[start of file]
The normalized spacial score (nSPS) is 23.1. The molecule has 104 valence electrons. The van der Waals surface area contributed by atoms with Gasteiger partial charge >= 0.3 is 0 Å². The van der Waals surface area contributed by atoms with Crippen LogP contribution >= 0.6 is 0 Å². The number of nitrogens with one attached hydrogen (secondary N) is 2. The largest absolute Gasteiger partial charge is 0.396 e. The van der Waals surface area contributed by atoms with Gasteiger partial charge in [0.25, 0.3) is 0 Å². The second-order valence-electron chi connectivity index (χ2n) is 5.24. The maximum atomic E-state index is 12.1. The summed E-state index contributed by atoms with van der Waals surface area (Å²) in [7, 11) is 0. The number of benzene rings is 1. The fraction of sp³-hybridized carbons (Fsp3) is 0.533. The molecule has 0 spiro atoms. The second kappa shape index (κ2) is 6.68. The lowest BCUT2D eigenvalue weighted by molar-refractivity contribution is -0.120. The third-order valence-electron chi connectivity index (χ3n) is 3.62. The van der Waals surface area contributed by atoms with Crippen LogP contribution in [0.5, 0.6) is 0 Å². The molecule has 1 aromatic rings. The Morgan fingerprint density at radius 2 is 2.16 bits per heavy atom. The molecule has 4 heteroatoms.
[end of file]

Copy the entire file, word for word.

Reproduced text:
The normalized spacial score (nSPS) is 23.1. The molecule has 104 valence electrons. The van der Waals surface area contributed by atoms with Gasteiger partial charge >= 0.3 is 0 Å². The van der Waals surface area contributed by atoms with Crippen LogP contribution >= 0.6 is 0 Å². The number of nitrogens with one attached hydrogen (secondary N) is 2. The largest absolute Gasteiger partial charge is 0.396 e. The van der Waals surface area contributed by atoms with Gasteiger partial charge in [0.25, 0.3) is 0 Å². The second-order valence-electron chi connectivity index (χ2n) is 5.24. The maximum atomic E-state index is 12.1. The summed E-state index contributed by atoms with van der Waals surface area (Å²) in [7, 11) is 0. The number of benzene rings is 1. The fraction of sp³-hybridized carbons (Fsp3) is 0.533. The molecule has 0 spiro atoms. The second kappa shape index (κ2) is 6.68. The lowest BCUT2D eigenvalue weighted by molar-refractivity contribution is -0.120. The third-order valence-electron chi connectivity index (χ3n) is 3.62. The van der Waals surface area contributed by atoms with Crippen LogP contribution in [0.5, 0.6) is 0 Å². The molecule has 1 aromatic rings. The Morgan fingerprint density at radius 2 is 2.16 bits per heavy atom. The molecule has 4 heteroatoms.